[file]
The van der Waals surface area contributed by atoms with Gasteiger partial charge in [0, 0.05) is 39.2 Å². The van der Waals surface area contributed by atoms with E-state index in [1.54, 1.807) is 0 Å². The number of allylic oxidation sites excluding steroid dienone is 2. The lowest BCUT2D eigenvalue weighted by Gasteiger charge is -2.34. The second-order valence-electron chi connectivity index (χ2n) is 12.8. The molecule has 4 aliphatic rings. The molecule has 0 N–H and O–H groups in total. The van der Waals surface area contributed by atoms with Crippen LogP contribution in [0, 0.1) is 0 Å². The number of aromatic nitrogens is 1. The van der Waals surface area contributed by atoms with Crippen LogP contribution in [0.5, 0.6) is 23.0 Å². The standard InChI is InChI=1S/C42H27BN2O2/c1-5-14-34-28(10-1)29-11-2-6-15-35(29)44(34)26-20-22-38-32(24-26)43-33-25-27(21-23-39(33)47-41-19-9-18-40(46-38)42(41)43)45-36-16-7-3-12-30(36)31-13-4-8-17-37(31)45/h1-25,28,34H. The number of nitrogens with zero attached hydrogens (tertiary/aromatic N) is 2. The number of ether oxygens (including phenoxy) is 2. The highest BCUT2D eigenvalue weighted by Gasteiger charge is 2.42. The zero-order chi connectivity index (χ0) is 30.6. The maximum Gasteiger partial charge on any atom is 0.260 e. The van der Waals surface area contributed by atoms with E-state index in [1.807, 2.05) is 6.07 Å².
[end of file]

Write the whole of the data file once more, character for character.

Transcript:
The van der Waals surface area contributed by atoms with Gasteiger partial charge in [0, 0.05) is 39.2 Å². The van der Waals surface area contributed by atoms with E-state index in [1.54, 1.807) is 0 Å². The number of allylic oxidation sites excluding steroid dienone is 2. The lowest BCUT2D eigenvalue weighted by Gasteiger charge is -2.34. The second-order valence-electron chi connectivity index (χ2n) is 12.8. The molecule has 4 aliphatic rings. The molecule has 0 N–H and O–H groups in total. The van der Waals surface area contributed by atoms with Crippen LogP contribution in [0, 0.1) is 0 Å². The number of aromatic nitrogens is 1. The van der Waals surface area contributed by atoms with Crippen LogP contribution in [0.5, 0.6) is 23.0 Å². The standard InChI is InChI=1S/C42H27BN2O2/c1-5-14-34-28(10-1)29-11-2-6-15-35(29)44(34)26-20-22-38-32(24-26)43-33-25-27(21-23-39(33)47-41-19-9-18-40(46-38)42(41)43)45-36-16-7-3-12-30(36)31-13-4-8-17-37(31)45/h1-25,28,34H. The number of nitrogens with zero attached hydrogens (tertiary/aromatic N) is 2. The number of ether oxygens (including phenoxy) is 2. The highest BCUT2D eigenvalue weighted by Gasteiger charge is 2.42. The zero-order chi connectivity index (χ0) is 30.6. The maximum Gasteiger partial charge on any atom is 0.260 e. The van der Waals surface area contributed by atoms with E-state index in [1.807, 2.05) is 6.07 Å².